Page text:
Here’s the future of the Olympic Games

At last year’s CES itself, Intel made its debut within the hardware VR race with a virtual reality headset of its own, named Project Alloy. Project Alloy was a wireless “merged reality” beta model that looked and felt kind of like a cordless Oculus Rift or HTC Vive. Although the corporate decided to cancel the plans of shipping its own VR headset within the fourth quarter of last year, it’s currently pivoting off from hardware and into VR content. At the CES in Las Vegas, Intel declared that it’s opening a new studio in LA to make immersive content that permits viewers to steer within an area in VR instead of passively standing in place while looking a 360-degree film. The studio already has huge partnerships with the likes of Paramount Pictures and the 2018 Winter Olympic Games.

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Nothing much has been said regarding the deal with Paramount Pictures, however, in what’s going to be the largest-scale virtual reality event till date and therefore the first live virtual reality broadcast of the Olympic Winter Games, Intel will rotate roughly twenty-four 180-degree cameras. It’ll shoot thirty events in total — another twelve with 360-degree cameras — to form a combination of VR live streams and video-on-demand content. For the live events, three to six cameras are going to be dedicated to each, providing multiple camera views that viewers can switch between at will. Once you will enter the virtual world that Intel has created for the Games, you’ll be given a birds-eye view of a digital recreation of the venues, where you’ll be able to hop between each to observe specific events based on location. Intel’s live VR broadcast will formally commence with the opening ceremonies on February 9th within the Pyeongchang Olympic stadium, a temporary stadium with seating for 35,000 designed specifically for the opening and closing ceremonies of the 2018 Winter Games.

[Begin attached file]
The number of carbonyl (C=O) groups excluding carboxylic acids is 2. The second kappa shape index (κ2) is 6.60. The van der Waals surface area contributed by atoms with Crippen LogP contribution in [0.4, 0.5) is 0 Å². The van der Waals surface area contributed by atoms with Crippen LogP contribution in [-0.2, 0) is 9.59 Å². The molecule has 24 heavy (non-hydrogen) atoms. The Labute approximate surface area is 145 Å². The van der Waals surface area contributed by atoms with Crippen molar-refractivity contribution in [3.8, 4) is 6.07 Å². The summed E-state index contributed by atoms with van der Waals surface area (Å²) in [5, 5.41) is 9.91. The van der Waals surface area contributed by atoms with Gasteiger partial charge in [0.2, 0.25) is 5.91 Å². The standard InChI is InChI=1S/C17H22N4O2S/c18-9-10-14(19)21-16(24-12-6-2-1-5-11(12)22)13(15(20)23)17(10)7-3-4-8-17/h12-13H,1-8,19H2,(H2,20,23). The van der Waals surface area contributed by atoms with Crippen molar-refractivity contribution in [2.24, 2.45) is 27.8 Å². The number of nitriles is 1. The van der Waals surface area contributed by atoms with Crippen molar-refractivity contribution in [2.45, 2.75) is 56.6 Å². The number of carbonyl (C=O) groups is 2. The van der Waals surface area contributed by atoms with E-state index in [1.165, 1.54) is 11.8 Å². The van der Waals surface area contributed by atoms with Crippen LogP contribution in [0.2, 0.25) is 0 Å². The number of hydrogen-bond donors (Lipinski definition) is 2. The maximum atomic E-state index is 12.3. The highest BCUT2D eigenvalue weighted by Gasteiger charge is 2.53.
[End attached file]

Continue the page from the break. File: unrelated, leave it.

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Intel CMO Steve Fund once mentioned, “I think it’s (in context of VR) a content play. there is not enough quality content out there today. I think content will drive the adoption. I think it starts with live sports because it literally does let you feel like you are there live.” And staying true to its speech, Intel’s in-house production team will offer a fully-produced version of the VR experience called the VR cast. By switching back and forth between the 180-degree panoramic, stereoscopic camera views, a director’s cut will stitch together an automated story for the end user, almost like the one viewers have come to expect from the standard TV broadcast. Data overlays from the standard broadcast, like the athlete’s name and nationality, real-time statistics, a leaderboard, medal counter and post-event results, are going to be provided by the Olympic Broadcast Service and accessible to users in VR likewise. The live feeds will then be sent to the cloud where they’ll be distributed across Google Daydream, Samsung Gear VR, Windows Mixed Reality, and also the rights holders’ apps and internet browsers, like the new NBC Sports VR app and non-U.S. broadcasters, like CBC in Canada and Discovery in Europe.

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Such a virtual reality experience is definitely going to improve the way people consume sports, as further in the future, these live feeds might be complemented with interactive stats or other social components. However, Pyeongchang will definitely be an experiment in large-scale VR production and all we can hope is it to be a highly successful one.


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